Unapologetic insolence from an aging subversive

Unapologetic insolence from an aging subversive

Saturday, 15 May 2010

Next Chapter - Jellybeans in the Jungle





 

Friday, 14 May 2010

Fun with Bolta

This has been an off-work week, so I've had more time than usual to blog, and to comment on others blogs. I've had great fun at Kev's place.
Bolt steadfastly refuses to post my comments, except where his moderators go to sleep, and a comment here or there sneaks through.
I've collected screen shots of my censored postings this week, so you can understand what dreadful bitter words I've let loose that aren't fit for your eyes - gentle reader. Double-click on the images to make the screen shots readable.

















Bolt's original post has errors which I corrected. Strangely enough, these errors are still there. The other point about Bolt's post is that it draws attention to the fact that push factors are more important than appearing tough, as the recent macho posturing has changed nothing. Obviously, Bolt would prefer that attention wasn't drawn to this, as it shows that his contention that the problem can be controlled by returning to the policies of the Howard era post Tampa is a nonsense.

Bolt introduced another theme relevant to asylum-seekers with his posting about ex-Liberal MP Peter Katsambanis's claims that the Refuge Review Tribunal was being heavied to admit undeserving individuals. The transparent bias of his blog is never so clear as around this carefully set-up faux issue, but when I pointed it out I was again censored.

















Others posted with exactly the same opinion, but they got through, admittedly earning themselves a rain of abuse from the more barmy of Bolt's regular readers -

Ricky of Barham replied to RichardM
Thu 13 May 10 (02:30pm)
I wouldn’t believe everything a disgruntled Tribunal member says, nor everything a disgruntled right-wing tabloid hack does.
Then again, I suppose you would.


"a disgruntled right-wing tabloid hack" - I like it!  
My last censored post was an attempt to summarise -
      

 I trust that none of you have suffered irreversible psychic damage through reading this!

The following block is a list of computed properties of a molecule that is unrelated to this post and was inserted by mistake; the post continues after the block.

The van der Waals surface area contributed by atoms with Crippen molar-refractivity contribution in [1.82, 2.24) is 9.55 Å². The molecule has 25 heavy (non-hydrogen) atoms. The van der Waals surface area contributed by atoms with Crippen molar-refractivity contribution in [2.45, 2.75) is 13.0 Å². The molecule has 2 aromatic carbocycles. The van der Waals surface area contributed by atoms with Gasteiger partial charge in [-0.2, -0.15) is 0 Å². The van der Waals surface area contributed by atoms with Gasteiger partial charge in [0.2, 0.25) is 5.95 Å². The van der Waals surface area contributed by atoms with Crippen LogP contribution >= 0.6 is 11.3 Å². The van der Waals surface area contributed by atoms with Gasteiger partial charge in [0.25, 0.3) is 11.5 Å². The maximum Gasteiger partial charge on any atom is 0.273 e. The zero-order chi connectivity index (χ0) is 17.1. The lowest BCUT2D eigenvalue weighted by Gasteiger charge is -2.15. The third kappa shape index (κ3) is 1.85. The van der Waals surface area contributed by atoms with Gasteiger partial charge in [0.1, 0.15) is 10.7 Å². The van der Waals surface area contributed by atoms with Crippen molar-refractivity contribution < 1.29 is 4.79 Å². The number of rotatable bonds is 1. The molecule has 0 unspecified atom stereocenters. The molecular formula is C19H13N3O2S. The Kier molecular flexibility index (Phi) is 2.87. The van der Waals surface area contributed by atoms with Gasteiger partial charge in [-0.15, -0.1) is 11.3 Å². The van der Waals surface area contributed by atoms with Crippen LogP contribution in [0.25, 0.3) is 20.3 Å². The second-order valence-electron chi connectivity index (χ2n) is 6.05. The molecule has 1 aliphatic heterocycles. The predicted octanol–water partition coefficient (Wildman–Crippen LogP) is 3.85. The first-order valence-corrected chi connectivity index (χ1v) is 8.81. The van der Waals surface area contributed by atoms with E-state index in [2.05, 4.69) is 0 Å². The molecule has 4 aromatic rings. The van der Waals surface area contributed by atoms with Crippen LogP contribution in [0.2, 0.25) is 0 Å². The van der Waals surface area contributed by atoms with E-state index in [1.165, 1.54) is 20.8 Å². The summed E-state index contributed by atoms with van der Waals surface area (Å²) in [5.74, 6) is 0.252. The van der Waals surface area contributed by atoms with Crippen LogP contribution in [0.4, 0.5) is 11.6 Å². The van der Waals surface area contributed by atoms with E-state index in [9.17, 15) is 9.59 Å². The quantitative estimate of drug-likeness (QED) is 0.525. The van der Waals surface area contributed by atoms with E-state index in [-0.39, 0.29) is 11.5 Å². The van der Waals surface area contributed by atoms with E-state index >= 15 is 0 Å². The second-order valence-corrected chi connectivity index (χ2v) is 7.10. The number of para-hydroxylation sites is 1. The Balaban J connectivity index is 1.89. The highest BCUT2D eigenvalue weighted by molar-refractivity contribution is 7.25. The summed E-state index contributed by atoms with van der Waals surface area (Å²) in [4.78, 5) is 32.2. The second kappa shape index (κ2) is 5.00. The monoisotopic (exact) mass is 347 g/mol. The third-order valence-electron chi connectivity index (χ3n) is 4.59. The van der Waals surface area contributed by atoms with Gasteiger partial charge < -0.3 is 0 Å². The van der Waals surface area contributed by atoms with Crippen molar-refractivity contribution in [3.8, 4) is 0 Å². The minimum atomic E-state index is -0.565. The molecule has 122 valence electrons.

It's been a fun week.


Thursday, 13 May 2010

Best Wishes Gibbo

My old platoon commander in SVN has major surgery today. He has a tough battle ahead. This is the bloke who kept us alive and functioning as a fighting unit all those years ago. Gibbo's Guerillas are with you mate.

If you believe in the power of prayer, use it.

If you don't - pray for him anyway.

Sunday, 9 May 2010

Mother's Day


My mother died in 2000, and I miss her, particularly on this day. Remembering her strong values, I found a piece from our parish newsletter today that I'm sure she would have enjoyed reading. I have no idea who wrote it.


The picture, by the way, shows the Fairlea Five. Read about them here.

From the perspective of Mothers...


In mid-May every year a day is dedicated to mothering. It has come to be known as Mother's Day. No doubt there are people who have ambivalent feelings about Mother's Day.


Women who live alone, women who have never married, women whose families are grown up and away from home, women who have outlived other members of their families and many of their friends, women who long to have children but are unable, refugee women who have been violated and the children they continue to nurture, women who make decisions alone in positions of leadership, in the workplace and the family, women who have lost their partner in marriage, women who have lost children. We are also mindful of mothers, women who have recently lost their husbands in war and torture.


The 1870 war in Europe made little sense to Julia Ward Howe. She wrote: 'why do not the mothers of mankind interfere in these matters to prevent the waste of that human life of which they alone know and bear the cost?' 'Let women on this day leave the duties of hearth and home to set out in the work of peace'. Thus began here annual organisation of mothers' peace day festivals.


Anna Jarvis has also been credited with founding Mother's Day. She was inspired by her mother who organized mothers' workday clubs in the 1850's that provided medicine for the poor, milk for children, nursing care for the sick and shelters for children with tuberculosis. Anna's mother [Anna Reeves Jarvis] became a genuine peacemaker after the US Civil War. She organized mothers' friendship days to bring families together where the wounds and animosities of war between families from both sides were deep and harsh. Two years after her mother's death, in 1907, Anna Jarvis organized the first mother's day so as not to forget her mother's work of peacemaking and her struggles against poverty.


Whoever originally established mother's day, the central concerns were to gain voting rights for women; promote peace amongst the nations of the world; alleviate poverty; and stop the abuse of children. So, from the outset, it was a day, not simply to remember one's own mother, but to find in the experience of such active, courageous women as Anna Reeves Jarvis and Julia Ward Howe lessons for us all.


However, though Mother's Day was initially observed by women gathering to mourn the war dead and to devise strategies for peace, Julia Ward Howe's idea did not take hold, and she struggled for the next 30 years to have Mother's Day abolished when male politicians espoused a new version of the day where a more traditional view of mother was enshrined. In 1914 President Wilson proclaimed the second Sunday of May as Mother's Day.

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